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Telegraph India
8 February, 2010
G.S Mudur
New Delhi, India

Indian and American scientists have discovered a new medical strategy to combat osteoporosis, raising hopes of a daily pill to prevent and even reverse this chronic disease of bone loss common in post–menopausal women.

The researchers have shown through animal studies that blocking the production of a compound named serotonin in the gut with a synthetic molecule administered orally prevents and even restores bone loss in osteoporosis.

The studies by Vijay Yadav at Columbia University Medical Centre, New York, and his colleagues have shown that a daily dose of the medication can prevent or reverse the osteoporosis – a “proof–of–principle” for a new therapy. Yadav and his colleagues from Columbia, Bangalore, Lucknow, and Harvard University announced their results today in the journal Nature Medicine.

The scientists performed their experiments in mice and rats whose ovaries had been surgically removed. Rats without ovaries make up a good model for post–menopausal women because of similarities in bone loss patterns.

They observed that the anti–serotonin molecule could treat osteoporosis in mice and rats in a dose–dependent manner – the higher the dose, the greater the effect. But the molecule worked even at a small dose of 25 mg per kg body weight.

Serotonin has long been known as a regulator of the biological clock in the brain that responds to day–night cycles. But two years ago, Yadav and his colleagues found that serotonin in the gut prevents bone formation.

The synthetic molecule tested by the Indo–US team blocks gut–serotonin and thus restores bone formation – without any affect on serotonin in the brain and with no adverse effects in the stomach, the scientists have reported.

“The gut seems to control bone mass,” said Rudraiah Medhamurthy, a team member and biologist at the Indian Institute of Science, Bangalore. “This may be an excellent target for manipulating bone mass,” he told The Telegraph.

Most of the drugs currently prescribed for osteoporosis prevent loss of bone and can prevent the progression of the disease, but cannot restore a normal bone mass, Ducy said. A standard current therapy involves injections of parathyroid hormone but it carries safety concerns and is prescribed in severe cases. Studies also suggest that its effect lasts only about two years.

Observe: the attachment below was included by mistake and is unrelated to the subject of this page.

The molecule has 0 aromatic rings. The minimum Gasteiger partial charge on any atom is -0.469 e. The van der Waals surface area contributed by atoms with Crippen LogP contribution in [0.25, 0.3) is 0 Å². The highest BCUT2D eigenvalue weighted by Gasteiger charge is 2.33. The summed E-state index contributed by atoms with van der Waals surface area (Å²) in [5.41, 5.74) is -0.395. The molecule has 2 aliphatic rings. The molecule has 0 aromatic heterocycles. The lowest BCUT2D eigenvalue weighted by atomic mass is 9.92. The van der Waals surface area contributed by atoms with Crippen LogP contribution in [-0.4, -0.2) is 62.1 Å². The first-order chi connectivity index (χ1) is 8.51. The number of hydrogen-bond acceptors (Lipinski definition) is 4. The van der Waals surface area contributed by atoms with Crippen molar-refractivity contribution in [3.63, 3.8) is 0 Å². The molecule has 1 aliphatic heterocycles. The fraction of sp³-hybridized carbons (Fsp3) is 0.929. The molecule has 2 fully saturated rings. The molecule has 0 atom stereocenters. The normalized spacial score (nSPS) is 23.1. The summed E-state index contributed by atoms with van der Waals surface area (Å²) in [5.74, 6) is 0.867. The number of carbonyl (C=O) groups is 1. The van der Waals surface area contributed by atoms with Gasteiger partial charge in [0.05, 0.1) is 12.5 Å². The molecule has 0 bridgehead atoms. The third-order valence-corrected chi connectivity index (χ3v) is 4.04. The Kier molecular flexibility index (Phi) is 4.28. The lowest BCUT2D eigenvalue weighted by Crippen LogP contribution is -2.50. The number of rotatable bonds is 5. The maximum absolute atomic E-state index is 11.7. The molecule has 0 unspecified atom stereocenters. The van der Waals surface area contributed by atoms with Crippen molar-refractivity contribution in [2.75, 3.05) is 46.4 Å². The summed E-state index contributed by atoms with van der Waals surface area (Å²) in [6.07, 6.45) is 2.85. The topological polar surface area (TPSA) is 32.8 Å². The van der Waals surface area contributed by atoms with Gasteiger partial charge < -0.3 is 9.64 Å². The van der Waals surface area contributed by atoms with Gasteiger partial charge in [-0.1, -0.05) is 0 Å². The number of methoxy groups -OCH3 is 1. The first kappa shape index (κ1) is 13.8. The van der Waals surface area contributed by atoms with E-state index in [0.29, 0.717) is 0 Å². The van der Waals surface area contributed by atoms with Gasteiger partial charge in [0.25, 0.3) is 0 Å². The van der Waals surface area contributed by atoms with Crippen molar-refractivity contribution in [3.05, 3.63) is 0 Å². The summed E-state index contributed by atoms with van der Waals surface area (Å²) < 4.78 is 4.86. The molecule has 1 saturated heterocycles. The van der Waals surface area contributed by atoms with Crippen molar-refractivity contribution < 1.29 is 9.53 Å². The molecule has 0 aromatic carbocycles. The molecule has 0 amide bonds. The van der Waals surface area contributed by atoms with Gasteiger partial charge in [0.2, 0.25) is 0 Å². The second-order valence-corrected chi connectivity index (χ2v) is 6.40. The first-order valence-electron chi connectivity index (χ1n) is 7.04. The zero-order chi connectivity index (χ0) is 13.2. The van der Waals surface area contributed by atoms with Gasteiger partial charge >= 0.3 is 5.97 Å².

“The oral administration would be a true advantage – both in terms of convenience and compliance,” Patricia Ducy, assistant professor at Columbia University Medical Centre and a senior team member told The Telegraph.

“There is a need for new therapy,” Ducy said. But the scientists caution that the animal studies would need to be followed up through a series of human trials to determine efficacy and safety in humans. Such clinical studies could take two to five years to complete.

Anil Balapure, a biochemist at the Central Drug Research Institute studied the effect of the synthetic molecule on the serotonin–producing cells in the gut, while the studies on rats were performed at the IISc, Bangalore.

Yadav’s moves helped bring the Indian and US teams together. He was a doctoral student at the IISc with Medhamurthy as his guide and had spent time at the CDRI before moving to the US.

While hormonal changes make post–menopausal women prime candidates for osteoporosis – a condition marked by severe bone loss and bones vulnerable to fractures – men may also develop the disease. Doctors estimate that India had about 25 million patients with osteoporosis in 2005, but the number is expected to grow to more than 35 million by 2013.

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